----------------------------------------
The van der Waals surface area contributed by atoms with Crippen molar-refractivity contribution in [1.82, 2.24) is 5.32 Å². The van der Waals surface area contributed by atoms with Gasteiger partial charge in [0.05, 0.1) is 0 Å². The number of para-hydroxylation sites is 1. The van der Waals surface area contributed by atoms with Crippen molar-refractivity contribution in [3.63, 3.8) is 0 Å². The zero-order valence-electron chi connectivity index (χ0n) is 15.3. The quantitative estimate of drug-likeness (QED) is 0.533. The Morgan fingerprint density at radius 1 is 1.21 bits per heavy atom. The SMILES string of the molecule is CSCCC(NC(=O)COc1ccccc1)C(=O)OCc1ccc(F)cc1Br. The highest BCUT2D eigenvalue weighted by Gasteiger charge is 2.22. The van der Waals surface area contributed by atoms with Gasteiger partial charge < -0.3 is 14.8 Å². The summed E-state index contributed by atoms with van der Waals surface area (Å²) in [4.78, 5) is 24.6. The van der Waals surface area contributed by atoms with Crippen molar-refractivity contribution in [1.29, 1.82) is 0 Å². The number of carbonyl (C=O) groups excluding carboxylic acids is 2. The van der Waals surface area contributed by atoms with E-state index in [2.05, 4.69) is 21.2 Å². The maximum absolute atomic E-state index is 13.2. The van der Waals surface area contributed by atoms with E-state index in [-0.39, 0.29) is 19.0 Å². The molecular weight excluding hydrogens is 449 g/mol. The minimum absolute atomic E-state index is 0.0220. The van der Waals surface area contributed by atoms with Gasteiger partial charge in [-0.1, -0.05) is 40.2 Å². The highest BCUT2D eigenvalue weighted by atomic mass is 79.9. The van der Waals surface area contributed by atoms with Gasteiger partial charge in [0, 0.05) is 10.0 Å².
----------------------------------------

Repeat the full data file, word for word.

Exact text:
The van der Waals surface area contributed by atoms with Crippen molar-refractivity contribution in [1.82, 2.24) is 5.32 Å². The van der Waals surface area contributed by atoms with Gasteiger partial charge in [0.05, 0.1) is 0 Å². The number of para-hydroxylation sites is 1. The van der Waals surface area contributed by atoms with Crippen molar-refractivity contribution in [3.63, 3.8) is 0 Å². The zero-order valence-electron chi connectivity index (χ0n) is 15.3. The quantitative estimate of drug-likeness (QED) is 0.533. The Morgan fingerprint density at radius 1 is 1.21 bits per heavy atom. The SMILES string of the molecule is CSCCC(NC(=O)COc1ccccc1)C(=O)OCc1ccc(F)cc1Br. The highest BCUT2D eigenvalue weighted by Gasteiger charge is 2.22. The van der Waals surface area contributed by atoms with Gasteiger partial charge < -0.3 is 14.8 Å². The summed E-state index contributed by atoms with van der Waals surface area (Å²) in [4.78, 5) is 24.6. The van der Waals surface area contributed by atoms with Crippen molar-refractivity contribution in [1.29, 1.82) is 0 Å². The number of carbonyl (C=O) groups excluding carboxylic acids is 2. The van der Waals surface area contributed by atoms with E-state index in [2.05, 4.69) is 21.2 Å². The maximum absolute atomic E-state index is 13.2. The van der Waals surface area contributed by atoms with E-state index in [-0.39, 0.29) is 19.0 Å². The molecular weight excluding hydrogens is 449 g/mol. The minimum absolute atomic E-state index is 0.0220. The van der Waals surface area contributed by atoms with Gasteiger partial charge in [-0.1, -0.05) is 40.2 Å². The highest BCUT2D eigenvalue weighted by atomic mass is 79.9. The van der Waals surface area contributed by atoms with Gasteiger partial charge in [0, 0.05) is 10.0 Å².